New Business Associate Agreement Rules Among HIPAA Changes

If you are a covered entity under HIPAA, the 2013 HIPAA omnibus rules say you must update any BA agreement you entered into (or amended) after Jan. 25, 2013, by Sept. 23, 2013, to address newly mandated provisions in the rules.

For BA agreements you already had in place as of Jan. 25, 2013, you have until Sept. 22, 2014, to bring them into compliance with the 2013 HIPAA omnibus rules. Remember, if you amend an existing BA agreement after Jan. 25, 2013, the amended version must be in compliance with the 2013 HIPAA omnibus rules.

The HIPAA omnibus rules, which were published Jan. 25, 2013, expanded the definition of BAs. For example, a company that merely stores protected health information on your behalf is now considered your BA. The rules also extended liability under the HIPAA privacy and security rules to BAs as well as to their subcontractors. More importantly for physician practices, covered entities may, in certain circumstances, be held liable for actions of BAs serving as “agents.” If you have the right or authority to control the BA’s conduct in the course of performing a service on your behalf, an agency relationship likely exists between your practice and the BA.

TMA Can Help 

TMA’s Policies and Procedures: A Guide for Medical Practice currently is under revision for HIPAA updates resulting from the omnibus rules, including sample Texas-specific BA agreements. Reserve your copy of the updated guide now to qualify for a $25 discount by calling (877) 880-1335. If you purchased a guide on or after July 1, 2013, you automatically will receive the HIPAA revisions from TMA. Those who purchased the guide between November 2012 and June 2013 will receive an email to purchase and download the revised section for a discounted price.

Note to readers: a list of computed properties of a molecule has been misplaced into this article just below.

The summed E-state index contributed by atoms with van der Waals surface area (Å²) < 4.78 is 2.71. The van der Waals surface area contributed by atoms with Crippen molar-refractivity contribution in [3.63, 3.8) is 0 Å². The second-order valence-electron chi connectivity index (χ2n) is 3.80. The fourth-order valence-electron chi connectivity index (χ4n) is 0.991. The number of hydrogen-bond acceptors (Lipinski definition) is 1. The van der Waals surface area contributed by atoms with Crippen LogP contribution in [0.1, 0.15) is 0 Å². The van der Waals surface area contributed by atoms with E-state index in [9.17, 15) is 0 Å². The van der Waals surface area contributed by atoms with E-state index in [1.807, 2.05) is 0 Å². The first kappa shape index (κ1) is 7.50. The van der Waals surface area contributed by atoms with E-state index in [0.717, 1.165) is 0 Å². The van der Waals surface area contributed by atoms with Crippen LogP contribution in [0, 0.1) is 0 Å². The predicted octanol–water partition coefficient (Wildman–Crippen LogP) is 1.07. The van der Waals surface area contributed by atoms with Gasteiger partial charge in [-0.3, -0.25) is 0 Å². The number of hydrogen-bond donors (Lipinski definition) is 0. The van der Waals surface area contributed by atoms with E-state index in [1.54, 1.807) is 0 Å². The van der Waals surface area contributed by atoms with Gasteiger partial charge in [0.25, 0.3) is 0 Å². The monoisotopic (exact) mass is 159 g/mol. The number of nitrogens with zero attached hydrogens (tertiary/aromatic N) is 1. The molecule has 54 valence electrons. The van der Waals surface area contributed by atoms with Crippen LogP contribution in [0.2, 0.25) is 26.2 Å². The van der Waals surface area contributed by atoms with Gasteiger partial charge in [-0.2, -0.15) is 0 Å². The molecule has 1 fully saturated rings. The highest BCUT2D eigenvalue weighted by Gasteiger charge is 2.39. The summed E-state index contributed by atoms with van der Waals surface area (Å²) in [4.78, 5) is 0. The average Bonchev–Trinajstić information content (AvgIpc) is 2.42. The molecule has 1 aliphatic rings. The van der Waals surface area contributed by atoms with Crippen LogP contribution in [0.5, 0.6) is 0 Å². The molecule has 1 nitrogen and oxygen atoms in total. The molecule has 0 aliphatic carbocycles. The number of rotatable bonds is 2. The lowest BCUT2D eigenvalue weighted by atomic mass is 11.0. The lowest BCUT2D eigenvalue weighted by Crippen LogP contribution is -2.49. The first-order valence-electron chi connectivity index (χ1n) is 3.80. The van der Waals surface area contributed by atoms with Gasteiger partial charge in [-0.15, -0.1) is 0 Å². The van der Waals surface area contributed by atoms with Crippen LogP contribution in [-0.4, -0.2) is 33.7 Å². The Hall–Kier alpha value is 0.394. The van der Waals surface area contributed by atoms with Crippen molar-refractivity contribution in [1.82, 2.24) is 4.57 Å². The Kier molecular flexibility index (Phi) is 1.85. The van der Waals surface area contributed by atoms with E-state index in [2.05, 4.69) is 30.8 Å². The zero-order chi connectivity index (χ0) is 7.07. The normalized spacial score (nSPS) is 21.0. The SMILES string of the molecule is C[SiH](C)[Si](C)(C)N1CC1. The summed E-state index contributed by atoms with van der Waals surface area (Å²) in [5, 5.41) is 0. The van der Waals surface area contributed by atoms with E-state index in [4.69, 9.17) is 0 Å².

Bookmark for more HIPAA resources from TMA. 

NOTICE: The Texas Medical Association provides this information with the express understanding that 1) no attorney-client relationship exists, 2) neither TMA nor its attorneys are engaged in providing legal advice and 3) that the information is of a general character. This is not a substitute for the advice of an attorney. While every effort is made to ensure that content is complete, accurate and timely, TMA cannot guarantee the accuracy and totality of the information contained in this publication and assumes no legal responsibility for loss or damages resulting from the use of this content. You should not rely on this information when dealing with personal legal matters; rather legal advice from retained legal counsel should be sought. 

Published Aug. 13, 2013 

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